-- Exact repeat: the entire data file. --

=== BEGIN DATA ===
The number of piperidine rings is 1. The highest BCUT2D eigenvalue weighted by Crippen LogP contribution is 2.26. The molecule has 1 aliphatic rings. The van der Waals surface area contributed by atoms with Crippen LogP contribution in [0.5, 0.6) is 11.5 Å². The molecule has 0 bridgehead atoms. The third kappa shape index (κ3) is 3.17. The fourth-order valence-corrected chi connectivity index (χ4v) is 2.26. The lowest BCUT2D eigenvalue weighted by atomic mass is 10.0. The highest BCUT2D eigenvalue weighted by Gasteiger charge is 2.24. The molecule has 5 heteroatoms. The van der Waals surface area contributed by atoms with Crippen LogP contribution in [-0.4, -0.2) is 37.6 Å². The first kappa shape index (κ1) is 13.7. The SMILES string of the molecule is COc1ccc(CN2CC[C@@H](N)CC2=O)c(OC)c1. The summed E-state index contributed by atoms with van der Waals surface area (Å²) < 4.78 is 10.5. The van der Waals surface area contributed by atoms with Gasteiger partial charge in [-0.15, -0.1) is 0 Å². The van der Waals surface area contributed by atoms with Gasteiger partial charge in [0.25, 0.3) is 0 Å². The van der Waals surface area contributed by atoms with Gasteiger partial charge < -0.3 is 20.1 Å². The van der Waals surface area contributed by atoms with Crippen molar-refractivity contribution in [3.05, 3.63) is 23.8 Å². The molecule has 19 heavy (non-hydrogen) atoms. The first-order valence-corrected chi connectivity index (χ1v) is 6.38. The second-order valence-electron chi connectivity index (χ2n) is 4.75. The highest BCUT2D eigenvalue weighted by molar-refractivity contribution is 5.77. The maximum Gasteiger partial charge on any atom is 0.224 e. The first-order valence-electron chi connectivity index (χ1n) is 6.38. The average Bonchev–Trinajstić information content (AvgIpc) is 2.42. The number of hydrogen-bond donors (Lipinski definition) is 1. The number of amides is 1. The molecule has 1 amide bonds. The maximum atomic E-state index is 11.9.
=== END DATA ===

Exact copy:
The number of piperidine rings is 1. The highest BCUT2D eigenvalue weighted by Crippen LogP contribution is 2.26. The molecule has 1 aliphatic rings. The van der Waals surface area contributed by atoms with Crippen LogP contribution in [0.5, 0.6) is 11.5 Å². The molecule has 0 bridgehead atoms. The third kappa shape index (κ3) is 3.17. The fourth-order valence-corrected chi connectivity index (χ4v) is 2.26. The lowest BCUT2D eigenvalue weighted by atomic mass is 10.0. The highest BCUT2D eigenvalue weighted by Gasteiger charge is 2.24. The molecule has 5 heteroatoms. The van der Waals surface area contributed by atoms with Crippen LogP contribution in [-0.4, -0.2) is 37.6 Å². The first kappa shape index (κ1) is 13.7. The SMILES string of the molecule is COc1ccc(CN2CC[C@@H](N)CC2=O)c(OC)c1. The summed E-state index contributed by atoms with van der Waals surface area (Å²) < 4.78 is 10.5. The van der Waals surface area contributed by atoms with Gasteiger partial charge in [-0.15, -0.1) is 0 Å². The van der Waals surface area contributed by atoms with Gasteiger partial charge in [0.25, 0.3) is 0 Å². The van der Waals surface area contributed by atoms with Gasteiger partial charge < -0.3 is 20.1 Å². The van der Waals surface area contributed by atoms with Crippen molar-refractivity contribution in [3.05, 3.63) is 23.8 Å². The molecule has 19 heavy (non-hydrogen) atoms. The first-order valence-corrected chi connectivity index (χ1v) is 6.38. The second-order valence-electron chi connectivity index (χ2n) is 4.75. The highest BCUT2D eigenvalue weighted by molar-refractivity contribution is 5.77. The maximum Gasteiger partial charge on any atom is 0.224 e. The first-order valence-electron chi connectivity index (χ1n) is 6.38. The average Bonchev–Trinajstić information content (AvgIpc) is 2.42. The number of hydrogen-bond donors (Lipinski definition) is 1. The number of amides is 1. The molecule has 1 amide bonds. The maximum atomic E-state index is 11.9.